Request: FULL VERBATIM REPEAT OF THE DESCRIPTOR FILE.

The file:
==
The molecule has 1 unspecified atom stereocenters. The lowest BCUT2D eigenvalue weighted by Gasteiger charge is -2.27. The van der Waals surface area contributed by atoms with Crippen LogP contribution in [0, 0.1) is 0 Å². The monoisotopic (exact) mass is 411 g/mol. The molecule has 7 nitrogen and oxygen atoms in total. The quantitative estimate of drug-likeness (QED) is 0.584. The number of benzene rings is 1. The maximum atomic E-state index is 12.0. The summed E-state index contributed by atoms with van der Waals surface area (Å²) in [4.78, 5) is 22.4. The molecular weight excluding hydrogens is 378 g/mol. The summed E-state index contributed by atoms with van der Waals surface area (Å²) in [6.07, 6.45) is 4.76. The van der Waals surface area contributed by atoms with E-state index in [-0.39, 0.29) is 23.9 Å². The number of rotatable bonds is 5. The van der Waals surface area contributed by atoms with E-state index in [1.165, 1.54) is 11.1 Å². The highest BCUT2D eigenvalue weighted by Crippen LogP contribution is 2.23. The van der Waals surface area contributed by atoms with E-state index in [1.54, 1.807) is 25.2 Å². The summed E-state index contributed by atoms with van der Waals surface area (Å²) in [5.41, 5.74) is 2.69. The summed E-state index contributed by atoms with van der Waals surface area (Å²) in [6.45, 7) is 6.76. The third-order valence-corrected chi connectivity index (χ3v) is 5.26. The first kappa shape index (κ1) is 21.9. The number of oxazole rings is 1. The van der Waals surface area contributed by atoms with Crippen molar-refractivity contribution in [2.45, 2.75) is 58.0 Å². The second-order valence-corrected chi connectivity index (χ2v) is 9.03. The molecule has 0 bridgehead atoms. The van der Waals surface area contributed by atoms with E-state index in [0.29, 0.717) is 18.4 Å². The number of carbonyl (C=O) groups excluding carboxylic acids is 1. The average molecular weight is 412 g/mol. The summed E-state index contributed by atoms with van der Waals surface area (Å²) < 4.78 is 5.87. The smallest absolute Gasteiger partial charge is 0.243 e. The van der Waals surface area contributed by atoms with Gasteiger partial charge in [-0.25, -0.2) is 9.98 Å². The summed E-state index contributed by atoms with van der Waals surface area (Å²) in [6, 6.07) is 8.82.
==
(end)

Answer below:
The molecule has 1 unspecified atom stereocenters. The lowest BCUT2D eigenvalue weighted by Gasteiger charge is -2.27. The van der Waals surface area contributed by atoms with Crippen LogP contribution in [0, 0.1) is 0 Å². The monoisotopic (exact) mass is 411 g/mol. The molecule has 7 nitrogen and oxygen atoms in total. The quantitative estimate of drug-likeness (QED) is 0.584. The number of benzene rings is 1. The maximum atomic E-state index is 12.0. The summed E-state index contributed by atoms with van der Waals surface area (Å²) in [4.78, 5) is 22.4. The molecular weight excluding hydrogens is 378 g/mol. The summed E-state index contributed by atoms with van der Waals surface area (Å²) in [6.07, 6.45) is 4.76. The van der Waals surface area contributed by atoms with E-state index in [-0.39, 0.29) is 23.9 Å². The number of rotatable bonds is 5. The van der Waals surface area contributed by atoms with E-state index in [1.165, 1.54) is 11.1 Å². The highest BCUT2D eigenvalue weighted by Crippen LogP contribution is 2.23. The van der Waals surface area contributed by atoms with E-state index in [1.54, 1.807) is 25.2 Å². The summed E-state index contributed by atoms with van der Waals surface area (Å²) in [5.41, 5.74) is 2.69. The summed E-state index contributed by atoms with van der Waals surface area (Å²) in [6.45, 7) is 6.76. The third-order valence-corrected chi connectivity index (χ3v) is 5.26. The first kappa shape index (κ1) is 21.9. The number of oxazole rings is 1. The van der Waals surface area contributed by atoms with Crippen molar-refractivity contribution in [2.45, 2.75) is 58.0 Å². The second-order valence-corrected chi connectivity index (χ2v) is 9.03. The molecule has 0 bridgehead atoms. The van der Waals surface area contributed by atoms with E-state index in [0.29, 0.717) is 18.4 Å². The number of carbonyl (C=O) groups excluding carboxylic acids is 1. The average molecular weight is 412 g/mol. The summed E-state index contributed by atoms with van der Waals surface area (Å²) < 4.78 is 5.87. The smallest absolute Gasteiger partial charge is 0.243 e. The van der Waals surface area contributed by atoms with Gasteiger partial charge in [-0.25, -0.2) is 9.98 Å². The summed E-state index contributed by atoms with van der Waals surface area (Å²) in [6, 6.07) is 8.82.